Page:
Roughtor seen through a prehistoric village entrance
Rambler's Association '6 North Cornwall Walks' & OS Explorer 109
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Roughtor - an 8 Tors Walk - 12 miles
Technically, this really is an 8 tors walk but only by counting Roughtor as 3 - Showery Tor, Little Roughtor and Roughtor.  By map wheel it is just over 10 miles, on the ground at least 12.  And what a walk:  terrific views, sheep and ponies grazing, antiquities galore everywhere.  Despite some 3000 feet of ascent it's by no means a difficult walk though a bit boggy over Butterstor and rocky on the Brown Willy ridge.  Start from the Roughtor car park, head for Showery Tor and walk the ridge to Roughtor itself.  Head back a little way to find the easiest descent, aiming for the bottom of the path up Brown Willy to find the ltitle bridge over the stream.  Once on Brown Willy follow the ridge south to the southern cairn and then follow the waymarked path, a permissive one (south at first); this takes you down to the lane to Fernacre then up over Butterstor, down to the infant De Lank River and up onto Garrow Tor.  Another waymarked path then heads west over King Arthur's Downs, past King Arthur's Hall and on to Middle Candra.  Then it's north onto Treswallock Downs and Alex Tor (impressive cairns here) and down again and on to reach the entrance to Stannon china clay pit and the impressive Stannon stone circle (about 60 stones).  Finally, skirt Stannon Pit spoil hills and climb Loudon Hill for its Logan stone.  A great walk and one I shall do again - I did, so see the box below.
On OS 109, almost entirely Open Access land
The cairn on tthe summit of Alex Tor
A slightly longer version of this walk, including St. Breward, is at St. Breward Walk 04 or at Camelford Walk 04 on my Bodmin Moor Walks page.  It has full route directions including GPS information.
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Catshole Downs and Butterstor - walked from Bolventor
For this December 2006 walk I parked at the Jamaica Inn at Bolventor, just off the busy A30.  The weather proved to be something of a mixed bagon the first hill, hail and a biting wind produced a freezing wind-chill, later warm sun was interspersed with cold driving showers.  My route took me down to Dairywell Hill Farm, up a sunken lane on to Tolborough Tor and down towards Catshole Downs.  All familiar territory from a previous walk from Bolventor but then I headed into new territory over Catshole Downs and up over the gentle southern flank of Brown Willy.  Then down to abandoned Brown Willy Farm and along a track to Butterstor Farm, both familiar from my Fernacre walk, before climbing Butterstor and heading south.  It was here that I made the day's serious mistake.  I assumed I could easily cross a usually tiny stream to get onto Shallow Water Common.  I couldn't and, after boggy struggles along the swollen stream, I had to head into dark and forbidding Priddacombe Woods to emerge onto a farm lane back to the A30 and Bolventor.  I should instead have crossed the De Lank River ford at the southern foot of Garrow Tor to access the Common over Scribble Downs.  I shall do this walk again and get it right then.   I made up for it with a hot mince pie and clotted cream at Jamaica Inn, not my favourite place but useful.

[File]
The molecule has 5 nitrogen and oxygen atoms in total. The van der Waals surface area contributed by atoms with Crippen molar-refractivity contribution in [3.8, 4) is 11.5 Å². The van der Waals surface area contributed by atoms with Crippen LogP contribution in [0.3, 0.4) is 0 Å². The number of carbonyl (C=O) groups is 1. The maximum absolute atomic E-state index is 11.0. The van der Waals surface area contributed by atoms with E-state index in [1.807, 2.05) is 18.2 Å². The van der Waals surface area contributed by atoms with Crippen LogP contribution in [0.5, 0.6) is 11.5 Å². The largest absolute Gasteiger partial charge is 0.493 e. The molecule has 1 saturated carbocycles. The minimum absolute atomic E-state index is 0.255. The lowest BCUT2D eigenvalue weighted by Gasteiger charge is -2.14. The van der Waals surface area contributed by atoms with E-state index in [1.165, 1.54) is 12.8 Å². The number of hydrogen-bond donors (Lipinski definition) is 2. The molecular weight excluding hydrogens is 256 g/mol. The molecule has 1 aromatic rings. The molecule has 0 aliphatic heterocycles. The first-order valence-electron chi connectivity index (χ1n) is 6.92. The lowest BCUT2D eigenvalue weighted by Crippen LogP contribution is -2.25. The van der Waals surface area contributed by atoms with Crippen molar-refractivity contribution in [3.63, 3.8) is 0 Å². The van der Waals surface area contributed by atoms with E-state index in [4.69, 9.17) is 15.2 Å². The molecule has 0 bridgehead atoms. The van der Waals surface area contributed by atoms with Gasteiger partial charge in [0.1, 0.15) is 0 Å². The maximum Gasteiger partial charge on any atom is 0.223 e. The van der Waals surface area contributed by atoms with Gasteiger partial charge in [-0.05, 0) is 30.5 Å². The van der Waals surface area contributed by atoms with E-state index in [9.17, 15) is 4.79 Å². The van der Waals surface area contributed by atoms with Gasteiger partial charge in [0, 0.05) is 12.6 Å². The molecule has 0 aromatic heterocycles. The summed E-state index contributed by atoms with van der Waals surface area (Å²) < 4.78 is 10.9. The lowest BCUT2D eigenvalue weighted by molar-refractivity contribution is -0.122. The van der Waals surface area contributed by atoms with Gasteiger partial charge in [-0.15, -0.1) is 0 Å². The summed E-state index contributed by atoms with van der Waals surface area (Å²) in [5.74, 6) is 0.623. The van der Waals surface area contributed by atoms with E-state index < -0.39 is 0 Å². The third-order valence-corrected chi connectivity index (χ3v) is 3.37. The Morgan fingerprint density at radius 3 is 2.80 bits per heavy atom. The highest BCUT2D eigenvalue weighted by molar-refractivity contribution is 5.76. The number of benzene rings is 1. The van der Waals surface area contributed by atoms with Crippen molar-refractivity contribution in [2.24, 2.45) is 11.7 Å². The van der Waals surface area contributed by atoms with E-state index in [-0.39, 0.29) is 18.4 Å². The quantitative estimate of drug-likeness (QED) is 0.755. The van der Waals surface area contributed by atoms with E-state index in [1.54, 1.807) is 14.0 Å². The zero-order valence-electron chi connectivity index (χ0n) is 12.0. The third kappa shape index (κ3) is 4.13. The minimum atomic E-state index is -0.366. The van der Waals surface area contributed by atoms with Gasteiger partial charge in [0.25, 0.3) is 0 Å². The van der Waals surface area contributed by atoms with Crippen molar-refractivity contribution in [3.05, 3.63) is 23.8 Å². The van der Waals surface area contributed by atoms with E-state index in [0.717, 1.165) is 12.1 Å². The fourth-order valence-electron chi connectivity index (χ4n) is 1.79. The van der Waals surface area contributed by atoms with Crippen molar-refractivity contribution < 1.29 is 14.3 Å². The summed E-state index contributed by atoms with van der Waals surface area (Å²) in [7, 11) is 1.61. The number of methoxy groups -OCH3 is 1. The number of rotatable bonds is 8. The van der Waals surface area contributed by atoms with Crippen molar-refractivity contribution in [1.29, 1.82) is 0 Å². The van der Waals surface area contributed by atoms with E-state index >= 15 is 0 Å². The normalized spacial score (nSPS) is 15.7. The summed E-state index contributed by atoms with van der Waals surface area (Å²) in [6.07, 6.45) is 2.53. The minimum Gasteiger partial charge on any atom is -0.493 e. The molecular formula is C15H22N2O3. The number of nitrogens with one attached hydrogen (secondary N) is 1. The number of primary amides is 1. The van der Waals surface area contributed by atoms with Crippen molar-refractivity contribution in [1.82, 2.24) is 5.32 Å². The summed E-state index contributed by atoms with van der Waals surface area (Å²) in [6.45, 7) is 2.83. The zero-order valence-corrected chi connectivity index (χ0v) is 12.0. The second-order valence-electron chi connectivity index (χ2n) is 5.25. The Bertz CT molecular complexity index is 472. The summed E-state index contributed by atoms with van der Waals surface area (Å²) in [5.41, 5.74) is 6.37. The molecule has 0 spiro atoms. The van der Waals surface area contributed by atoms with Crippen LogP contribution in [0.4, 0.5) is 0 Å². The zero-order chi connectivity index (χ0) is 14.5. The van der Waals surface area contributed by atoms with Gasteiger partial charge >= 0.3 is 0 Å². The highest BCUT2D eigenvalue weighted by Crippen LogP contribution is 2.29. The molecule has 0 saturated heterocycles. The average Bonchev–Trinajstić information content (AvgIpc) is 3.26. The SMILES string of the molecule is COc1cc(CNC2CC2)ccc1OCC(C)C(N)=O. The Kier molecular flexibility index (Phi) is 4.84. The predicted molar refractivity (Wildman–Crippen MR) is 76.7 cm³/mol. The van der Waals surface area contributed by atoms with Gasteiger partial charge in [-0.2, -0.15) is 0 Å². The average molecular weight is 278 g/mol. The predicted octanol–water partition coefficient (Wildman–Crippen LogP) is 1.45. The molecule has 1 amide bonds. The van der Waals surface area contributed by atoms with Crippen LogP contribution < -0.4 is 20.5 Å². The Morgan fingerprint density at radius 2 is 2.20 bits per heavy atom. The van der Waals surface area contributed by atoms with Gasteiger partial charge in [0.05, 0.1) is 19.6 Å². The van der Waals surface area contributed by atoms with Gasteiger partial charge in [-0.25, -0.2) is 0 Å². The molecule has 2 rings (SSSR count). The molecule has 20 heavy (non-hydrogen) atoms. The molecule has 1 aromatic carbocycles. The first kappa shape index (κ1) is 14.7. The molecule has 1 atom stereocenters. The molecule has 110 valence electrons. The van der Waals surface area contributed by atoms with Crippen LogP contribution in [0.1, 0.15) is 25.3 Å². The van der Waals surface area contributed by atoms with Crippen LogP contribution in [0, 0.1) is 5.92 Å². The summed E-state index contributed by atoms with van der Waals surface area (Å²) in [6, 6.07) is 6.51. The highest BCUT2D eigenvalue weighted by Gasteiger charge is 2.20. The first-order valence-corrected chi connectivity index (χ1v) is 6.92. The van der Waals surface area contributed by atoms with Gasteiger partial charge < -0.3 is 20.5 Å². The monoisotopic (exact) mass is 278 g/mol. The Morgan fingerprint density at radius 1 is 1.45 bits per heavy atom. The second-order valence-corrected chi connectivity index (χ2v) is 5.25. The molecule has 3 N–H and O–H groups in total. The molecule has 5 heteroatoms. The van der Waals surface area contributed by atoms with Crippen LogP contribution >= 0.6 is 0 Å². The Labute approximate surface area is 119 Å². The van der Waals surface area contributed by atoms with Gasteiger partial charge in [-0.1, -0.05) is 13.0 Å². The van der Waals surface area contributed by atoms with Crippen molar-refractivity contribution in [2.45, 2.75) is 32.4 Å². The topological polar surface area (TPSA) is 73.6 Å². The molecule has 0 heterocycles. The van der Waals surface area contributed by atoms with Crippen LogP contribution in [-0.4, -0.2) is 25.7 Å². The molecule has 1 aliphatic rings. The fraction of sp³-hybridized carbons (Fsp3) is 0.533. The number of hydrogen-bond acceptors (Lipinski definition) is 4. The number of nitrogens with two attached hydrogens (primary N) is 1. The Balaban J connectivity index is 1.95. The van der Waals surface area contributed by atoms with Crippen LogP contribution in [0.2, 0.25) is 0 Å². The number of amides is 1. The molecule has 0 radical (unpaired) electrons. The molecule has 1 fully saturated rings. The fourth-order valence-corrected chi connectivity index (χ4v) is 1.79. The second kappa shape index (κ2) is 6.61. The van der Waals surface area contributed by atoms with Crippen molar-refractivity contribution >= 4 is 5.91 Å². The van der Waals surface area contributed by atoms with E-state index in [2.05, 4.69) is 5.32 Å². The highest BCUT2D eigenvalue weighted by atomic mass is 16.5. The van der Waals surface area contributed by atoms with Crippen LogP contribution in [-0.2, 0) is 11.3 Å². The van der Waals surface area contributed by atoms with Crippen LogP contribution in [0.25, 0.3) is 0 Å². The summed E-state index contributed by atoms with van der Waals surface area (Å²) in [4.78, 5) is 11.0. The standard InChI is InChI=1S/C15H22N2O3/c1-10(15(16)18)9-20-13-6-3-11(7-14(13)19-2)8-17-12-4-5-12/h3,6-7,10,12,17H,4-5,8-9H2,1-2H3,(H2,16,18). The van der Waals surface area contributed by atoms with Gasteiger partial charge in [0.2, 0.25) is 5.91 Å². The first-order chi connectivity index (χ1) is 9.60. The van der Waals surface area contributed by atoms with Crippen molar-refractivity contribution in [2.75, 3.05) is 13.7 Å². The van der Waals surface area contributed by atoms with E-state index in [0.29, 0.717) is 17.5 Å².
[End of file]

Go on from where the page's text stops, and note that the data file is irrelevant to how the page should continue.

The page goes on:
The Walk Revisited
Access to Catshole Downs is through this gate
Happily you don't have to wade through the water
OS Explorer 109.  Catshole Downs and Butterstor are Open Access
Images of Roughtor and Brown Willy
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Images of Roughtor and Brown Willy
Roughtor seen from Butterstor
Brown Willy seen from Catshole Downs
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Catshole Downs and Butterstor Revisited - Plus Brockabarrow Common